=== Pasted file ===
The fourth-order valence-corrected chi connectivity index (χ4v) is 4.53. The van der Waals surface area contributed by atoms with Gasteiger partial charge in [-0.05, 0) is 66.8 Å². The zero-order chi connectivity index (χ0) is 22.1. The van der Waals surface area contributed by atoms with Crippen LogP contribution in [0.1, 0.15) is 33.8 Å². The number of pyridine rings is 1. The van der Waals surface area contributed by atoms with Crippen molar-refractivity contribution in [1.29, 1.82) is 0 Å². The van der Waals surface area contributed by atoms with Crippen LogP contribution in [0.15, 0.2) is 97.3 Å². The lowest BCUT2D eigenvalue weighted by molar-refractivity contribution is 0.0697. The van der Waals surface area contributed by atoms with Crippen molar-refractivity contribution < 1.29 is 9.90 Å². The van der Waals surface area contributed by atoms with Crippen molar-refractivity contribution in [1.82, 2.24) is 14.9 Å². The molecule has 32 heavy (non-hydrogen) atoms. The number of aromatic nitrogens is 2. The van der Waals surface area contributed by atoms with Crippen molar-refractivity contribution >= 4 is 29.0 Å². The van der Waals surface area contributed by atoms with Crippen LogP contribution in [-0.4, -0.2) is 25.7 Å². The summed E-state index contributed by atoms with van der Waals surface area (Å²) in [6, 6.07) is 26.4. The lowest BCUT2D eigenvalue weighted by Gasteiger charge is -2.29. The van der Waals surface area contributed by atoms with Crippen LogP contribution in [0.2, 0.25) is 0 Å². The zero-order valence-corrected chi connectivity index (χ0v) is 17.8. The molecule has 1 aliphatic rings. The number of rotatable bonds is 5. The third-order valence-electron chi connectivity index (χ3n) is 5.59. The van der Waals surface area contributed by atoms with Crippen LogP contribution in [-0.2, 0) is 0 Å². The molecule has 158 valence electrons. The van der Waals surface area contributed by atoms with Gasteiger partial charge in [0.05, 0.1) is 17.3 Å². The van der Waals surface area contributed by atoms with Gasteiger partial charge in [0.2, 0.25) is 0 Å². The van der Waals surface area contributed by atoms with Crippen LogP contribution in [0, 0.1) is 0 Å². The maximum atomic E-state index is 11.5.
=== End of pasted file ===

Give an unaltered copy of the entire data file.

The fourth-order valence-corrected chi connectivity index (χ4v) is 4.53. The van der Waals surface area contributed by atoms with Gasteiger partial charge in [-0.05, 0) is 66.8 Å². The zero-order chi connectivity index (χ0) is 22.1. The van der Waals surface area contributed by atoms with Crippen LogP contribution in [0.1, 0.15) is 33.8 Å². The number of pyridine rings is 1. The van der Waals surface area contributed by atoms with Crippen molar-refractivity contribution in [1.29, 1.82) is 0 Å². The van der Waals surface area contributed by atoms with Crippen LogP contribution in [0.15, 0.2) is 97.3 Å². The lowest BCUT2D eigenvalue weighted by molar-refractivity contribution is 0.0697. The van der Waals surface area contributed by atoms with Crippen molar-refractivity contribution < 1.29 is 9.90 Å². The van der Waals surface area contributed by atoms with Crippen molar-refractivity contribution in [1.82, 2.24) is 14.9 Å². The molecule has 32 heavy (non-hydrogen) atoms. The number of aromatic nitrogens is 2. The van der Waals surface area contributed by atoms with Crippen molar-refractivity contribution >= 4 is 29.0 Å². The van der Waals surface area contributed by atoms with Crippen LogP contribution in [-0.4, -0.2) is 25.7 Å². The summed E-state index contributed by atoms with van der Waals surface area (Å²) in [6, 6.07) is 26.4. The lowest BCUT2D eigenvalue weighted by Gasteiger charge is -2.29. The van der Waals surface area contributed by atoms with Crippen LogP contribution in [0.2, 0.25) is 0 Å². The zero-order valence-corrected chi connectivity index (χ0v) is 17.8. The molecule has 1 aliphatic rings. The number of rotatable bonds is 5. The third-order valence-electron chi connectivity index (χ3n) is 5.59. The van der Waals surface area contributed by atoms with Crippen LogP contribution in [-0.2, 0) is 0 Å². The molecule has 158 valence electrons. The van der Waals surface area contributed by atoms with Gasteiger partial charge in [0.05, 0.1) is 17.3 Å². The van der Waals surface area contributed by atoms with Gasteiger partial charge in [0.2, 0.25) is 0 Å². The van der Waals surface area contributed by atoms with Crippen LogP contribution in [0, 0.1) is 0 Å². The maximum atomic E-state index is 11.5.